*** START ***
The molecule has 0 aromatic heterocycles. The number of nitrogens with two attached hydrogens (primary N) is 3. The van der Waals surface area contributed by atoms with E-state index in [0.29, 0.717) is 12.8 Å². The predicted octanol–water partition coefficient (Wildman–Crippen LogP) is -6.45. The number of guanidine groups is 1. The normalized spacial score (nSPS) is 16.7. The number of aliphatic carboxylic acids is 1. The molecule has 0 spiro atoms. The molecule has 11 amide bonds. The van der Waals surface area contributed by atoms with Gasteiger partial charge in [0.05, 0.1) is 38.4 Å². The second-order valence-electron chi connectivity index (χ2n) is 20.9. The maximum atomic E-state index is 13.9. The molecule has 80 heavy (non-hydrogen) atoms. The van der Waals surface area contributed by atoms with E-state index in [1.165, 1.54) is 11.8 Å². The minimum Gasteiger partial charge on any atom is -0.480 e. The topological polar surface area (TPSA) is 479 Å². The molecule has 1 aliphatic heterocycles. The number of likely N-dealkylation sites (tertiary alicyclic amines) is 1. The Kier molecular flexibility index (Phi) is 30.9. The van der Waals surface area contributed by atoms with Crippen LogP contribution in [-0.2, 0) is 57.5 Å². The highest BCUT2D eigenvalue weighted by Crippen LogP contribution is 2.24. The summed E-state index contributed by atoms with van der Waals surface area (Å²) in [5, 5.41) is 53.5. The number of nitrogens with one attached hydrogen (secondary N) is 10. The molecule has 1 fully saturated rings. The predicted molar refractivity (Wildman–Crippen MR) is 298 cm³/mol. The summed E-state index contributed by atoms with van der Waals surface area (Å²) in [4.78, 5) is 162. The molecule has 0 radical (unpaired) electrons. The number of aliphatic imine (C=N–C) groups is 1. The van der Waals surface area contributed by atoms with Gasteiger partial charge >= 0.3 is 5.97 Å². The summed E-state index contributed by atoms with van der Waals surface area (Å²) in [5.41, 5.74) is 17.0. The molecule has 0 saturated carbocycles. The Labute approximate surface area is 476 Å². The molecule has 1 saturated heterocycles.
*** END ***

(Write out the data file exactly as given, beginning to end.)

The molecule has 0 aromatic heterocycles. The number of nitrogens with two attached hydrogens (primary N) is 3. The van der Waals surface area contributed by atoms with E-state index in [0.29, 0.717) is 12.8 Å². The predicted octanol–water partition coefficient (Wildman–Crippen LogP) is -6.45. The number of guanidine groups is 1. The normalized spacial score (nSPS) is 16.7. The number of aliphatic carboxylic acids is 1. The molecule has 0 spiro atoms. The molecule has 11 amide bonds. The van der Waals surface area contributed by atoms with Gasteiger partial charge in [0.05, 0.1) is 38.4 Å². The second-order valence-electron chi connectivity index (χ2n) is 20.9. The maximum atomic E-state index is 13.9. The molecule has 80 heavy (non-hydrogen) atoms. The van der Waals surface area contributed by atoms with E-state index in [1.165, 1.54) is 11.8 Å². The minimum Gasteiger partial charge on any atom is -0.480 e. The topological polar surface area (TPSA) is 479 Å². The molecule has 1 aliphatic heterocycles. The number of likely N-dealkylation sites (tertiary alicyclic amines) is 1. The Kier molecular flexibility index (Phi) is 30.9. The van der Waals surface area contributed by atoms with Crippen LogP contribution in [-0.2, 0) is 57.5 Å². The highest BCUT2D eigenvalue weighted by Crippen LogP contribution is 2.24. The summed E-state index contributed by atoms with van der Waals surface area (Å²) in [5, 5.41) is 53.5. The number of nitrogens with one attached hydrogen (secondary N) is 10. The molecule has 1 fully saturated rings. The predicted molar refractivity (Wildman–Crippen MR) is 298 cm³/mol. The summed E-state index contributed by atoms with van der Waals surface area (Å²) in [4.78, 5) is 162. The molecule has 0 radical (unpaired) electrons. The number of aliphatic imine (C=N–C) groups is 1. The van der Waals surface area contributed by atoms with Gasteiger partial charge >= 0.3 is 5.97 Å². The summed E-state index contributed by atoms with van der Waals surface area (Å²) in [5.41, 5.74) is 17.0. The molecule has 0 saturated carbocycles. The Labute approximate surface area is 476 Å². The molecule has 1 saturated heterocycles.